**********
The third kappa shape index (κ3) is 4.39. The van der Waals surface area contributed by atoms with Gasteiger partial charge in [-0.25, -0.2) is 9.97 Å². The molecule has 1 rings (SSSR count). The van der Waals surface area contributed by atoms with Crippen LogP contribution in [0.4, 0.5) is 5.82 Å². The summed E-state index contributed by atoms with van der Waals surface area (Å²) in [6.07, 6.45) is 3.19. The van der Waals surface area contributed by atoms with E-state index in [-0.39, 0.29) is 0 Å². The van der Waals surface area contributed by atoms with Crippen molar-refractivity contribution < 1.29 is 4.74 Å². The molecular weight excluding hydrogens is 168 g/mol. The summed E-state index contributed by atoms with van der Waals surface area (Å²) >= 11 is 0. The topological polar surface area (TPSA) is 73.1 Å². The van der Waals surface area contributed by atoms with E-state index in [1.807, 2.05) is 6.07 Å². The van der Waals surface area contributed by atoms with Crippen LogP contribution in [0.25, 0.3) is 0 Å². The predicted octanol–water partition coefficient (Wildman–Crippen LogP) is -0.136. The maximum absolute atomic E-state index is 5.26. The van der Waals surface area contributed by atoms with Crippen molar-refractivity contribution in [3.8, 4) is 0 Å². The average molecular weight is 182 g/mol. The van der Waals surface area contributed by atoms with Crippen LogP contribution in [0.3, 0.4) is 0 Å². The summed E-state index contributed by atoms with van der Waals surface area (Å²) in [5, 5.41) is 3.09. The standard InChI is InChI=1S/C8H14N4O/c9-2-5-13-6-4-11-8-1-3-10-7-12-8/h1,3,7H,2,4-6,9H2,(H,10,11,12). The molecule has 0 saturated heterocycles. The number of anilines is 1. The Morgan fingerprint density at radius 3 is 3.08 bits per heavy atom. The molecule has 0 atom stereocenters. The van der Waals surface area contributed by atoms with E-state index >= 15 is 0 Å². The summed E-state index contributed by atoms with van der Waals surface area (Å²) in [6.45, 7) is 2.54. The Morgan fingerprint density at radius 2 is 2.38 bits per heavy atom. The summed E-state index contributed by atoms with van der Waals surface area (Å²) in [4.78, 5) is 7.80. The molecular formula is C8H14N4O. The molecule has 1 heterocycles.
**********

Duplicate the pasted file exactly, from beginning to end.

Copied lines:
The third kappa shape index (κ3) is 4.39. The van der Waals surface area contributed by atoms with Gasteiger partial charge in [-0.25, -0.2) is 9.97 Å². The molecule has 1 rings (SSSR count). The van der Waals surface area contributed by atoms with Crippen LogP contribution in [0.4, 0.5) is 5.82 Å². The summed E-state index contributed by atoms with van der Waals surface area (Å²) in [6.07, 6.45) is 3.19. The van der Waals surface area contributed by atoms with E-state index in [-0.39, 0.29) is 0 Å². The van der Waals surface area contributed by atoms with Crippen molar-refractivity contribution < 1.29 is 4.74 Å². The molecular weight excluding hydrogens is 168 g/mol. The summed E-state index contributed by atoms with van der Waals surface area (Å²) >= 11 is 0. The topological polar surface area (TPSA) is 73.1 Å². The van der Waals surface area contributed by atoms with E-state index in [1.807, 2.05) is 6.07 Å². The van der Waals surface area contributed by atoms with Crippen LogP contribution in [0.25, 0.3) is 0 Å². The predicted octanol–water partition coefficient (Wildman–Crippen LogP) is -0.136. The maximum absolute atomic E-state index is 5.26. The van der Waals surface area contributed by atoms with Crippen molar-refractivity contribution in [3.8, 4) is 0 Å². The average molecular weight is 182 g/mol. The van der Waals surface area contributed by atoms with Crippen LogP contribution in [0.3, 0.4) is 0 Å². The summed E-state index contributed by atoms with van der Waals surface area (Å²) in [5, 5.41) is 3.09. The standard InChI is InChI=1S/C8H14N4O/c9-2-5-13-6-4-11-8-1-3-10-7-12-8/h1,3,7H,2,4-6,9H2,(H,10,11,12). The molecule has 0 saturated heterocycles. The number of anilines is 1. The Morgan fingerprint density at radius 3 is 3.08 bits per heavy atom. The molecule has 0 atom stereocenters. The van der Waals surface area contributed by atoms with E-state index >= 15 is 0 Å². The summed E-state index contributed by atoms with van der Waals surface area (Å²) in [6.45, 7) is 2.54. The Morgan fingerprint density at radius 2 is 2.38 bits per heavy atom. The summed E-state index contributed by atoms with van der Waals surface area (Å²) in [4.78, 5) is 7.80. The molecular formula is C8H14N4O. The molecule has 1 heterocycles.